As Thanksgiving rolls around, we think it's a great time to talk about how companies show gratitude to their customers and vice versa. When it comes to customer service, experts say showing gratitude is a customer experience differentiator. Here are a few of our favorite examples of companies getting gratitude right.
Frontend Engineer Jillian Flook has some gripes with Pottery Barn's online order and inventory system. But she says what the company lacks in organization, they make up for with thoughtful customer service:
"I was trying to order two rugs and ended up talking to the distribution center managers who searched through the inventory themselves to find them. When the rugs arrived, the two women who helped me sent a handwritten letter on PB stationary. It was a nice and totally unexpected touch."
Taco Bell has been known to give out cards with coupons in order to apologize for mistakes or inconveniencing their customer. Content Strategist Raquel experienced this recently when a visit to the drive-thru took a bit longer than expected. Apparently this kind of thing is standard for Taco Bells across the country. Our midnight cravings are grateful for Taco Bell's generosity and thoughtfulness!
Amica stands out for sending physical cards, along with animated e-cards, to its customers during the holidays. They feature an artist and include a kind message in the body. You can check out their latest Thanksgiving message or forward the message to a friend here.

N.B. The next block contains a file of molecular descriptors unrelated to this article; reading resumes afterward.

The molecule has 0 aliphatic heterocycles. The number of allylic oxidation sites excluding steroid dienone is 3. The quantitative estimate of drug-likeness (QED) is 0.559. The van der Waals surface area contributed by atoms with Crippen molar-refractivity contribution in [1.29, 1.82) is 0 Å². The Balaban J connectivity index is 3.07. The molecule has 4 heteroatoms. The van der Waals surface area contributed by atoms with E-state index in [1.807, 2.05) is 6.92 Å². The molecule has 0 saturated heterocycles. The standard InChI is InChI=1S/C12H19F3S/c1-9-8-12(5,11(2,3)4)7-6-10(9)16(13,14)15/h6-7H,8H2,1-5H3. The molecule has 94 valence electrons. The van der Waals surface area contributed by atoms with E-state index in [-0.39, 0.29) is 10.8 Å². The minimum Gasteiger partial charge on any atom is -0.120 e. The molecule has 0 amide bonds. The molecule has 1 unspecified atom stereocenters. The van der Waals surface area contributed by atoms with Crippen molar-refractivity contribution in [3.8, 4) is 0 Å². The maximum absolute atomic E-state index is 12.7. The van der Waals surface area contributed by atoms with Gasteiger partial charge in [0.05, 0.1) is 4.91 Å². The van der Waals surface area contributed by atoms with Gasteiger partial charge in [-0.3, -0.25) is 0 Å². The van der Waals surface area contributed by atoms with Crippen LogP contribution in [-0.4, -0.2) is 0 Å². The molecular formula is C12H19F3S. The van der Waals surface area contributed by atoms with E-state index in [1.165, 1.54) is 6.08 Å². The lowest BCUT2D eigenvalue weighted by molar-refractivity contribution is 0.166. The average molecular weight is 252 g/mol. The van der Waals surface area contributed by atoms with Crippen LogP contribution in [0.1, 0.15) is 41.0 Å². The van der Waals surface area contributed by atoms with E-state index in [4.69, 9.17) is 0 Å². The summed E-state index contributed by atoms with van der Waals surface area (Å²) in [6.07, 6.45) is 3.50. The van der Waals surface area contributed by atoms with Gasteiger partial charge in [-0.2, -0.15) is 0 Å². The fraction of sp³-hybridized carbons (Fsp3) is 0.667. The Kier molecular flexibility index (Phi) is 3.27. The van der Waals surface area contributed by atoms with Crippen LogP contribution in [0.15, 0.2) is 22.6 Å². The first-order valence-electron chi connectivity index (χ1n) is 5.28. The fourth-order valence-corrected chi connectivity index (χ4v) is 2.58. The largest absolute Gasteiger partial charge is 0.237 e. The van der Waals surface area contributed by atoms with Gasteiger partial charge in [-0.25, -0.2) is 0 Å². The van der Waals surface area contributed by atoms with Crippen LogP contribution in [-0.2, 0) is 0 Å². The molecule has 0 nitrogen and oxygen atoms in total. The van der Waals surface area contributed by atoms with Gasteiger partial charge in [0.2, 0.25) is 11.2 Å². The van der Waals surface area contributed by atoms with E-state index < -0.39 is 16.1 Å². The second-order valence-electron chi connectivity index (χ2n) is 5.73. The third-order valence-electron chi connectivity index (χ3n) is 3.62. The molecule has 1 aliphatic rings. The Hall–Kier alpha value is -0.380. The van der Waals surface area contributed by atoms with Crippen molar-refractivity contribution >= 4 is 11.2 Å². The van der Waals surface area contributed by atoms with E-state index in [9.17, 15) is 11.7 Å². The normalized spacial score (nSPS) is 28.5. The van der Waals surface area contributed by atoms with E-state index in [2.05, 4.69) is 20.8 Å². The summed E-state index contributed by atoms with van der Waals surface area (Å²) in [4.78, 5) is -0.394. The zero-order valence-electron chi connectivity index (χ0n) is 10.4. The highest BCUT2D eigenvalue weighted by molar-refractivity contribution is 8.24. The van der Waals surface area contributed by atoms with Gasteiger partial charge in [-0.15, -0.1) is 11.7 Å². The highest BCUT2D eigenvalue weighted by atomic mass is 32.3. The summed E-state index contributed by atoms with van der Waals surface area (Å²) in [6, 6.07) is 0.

Content Strategist Raquel Guarino's mother recently got a handwritten card from online pet supply retailer Chewy.com. And it turns out, her mom isn't alone. According to social media, Chewy.com regularly sends out handwritten postcards to its customers. We think it's a paw-fect idea for other companies to emulate!
Senior DevOps Engineer Pat Webster was really excited to relay a recent interaction he had with the CEO of a company called Pagertree:
While I was looking for where to send a support request, I got a welcome email from the CEO, Austin Miller, as part of the free trial. I figured it might be worth a shot just to email him back directly (usually it doesn’t go to the owner, but in this instance it did!).
After verifying the glitch I was explaining to him, he emailed us back to inform us that a fix was in the works and would be live immediately (and it was!). As a way to say thanks for helping improve his product, he offered us an extended free trial of their flagship product. If you’re a computer nerd into free stuff like me, it just made us want to play with the product even more!
Out of the blue towards the end of August, Austin said he was going to send us a holiday gift pack. I know it’s super cheesy, but it always feels like a million bucks when someone you don’t even really know has a high enough regard that they go out of their way to make sure you feel special.
I was honestly expecting a normal box of folded shirts which was already super cool, but they even went out of the way to make sure they were fancied up with ribbon and a bottle opener for everyone on staff, as well as a handwritten thank you note/holiday card addressed to the whole company.
That’s hands down one of the coolest customer relationships I’ve ever had with a vendor.
While discounts, swag, and handwritten letters are always appreciated by customers, it's important to note that showing gratitude doesn't need to cost anything at all. A simple thank you and a few kind words of acknowledgement are just as essential for building a solid reputation based on positive customer experiences.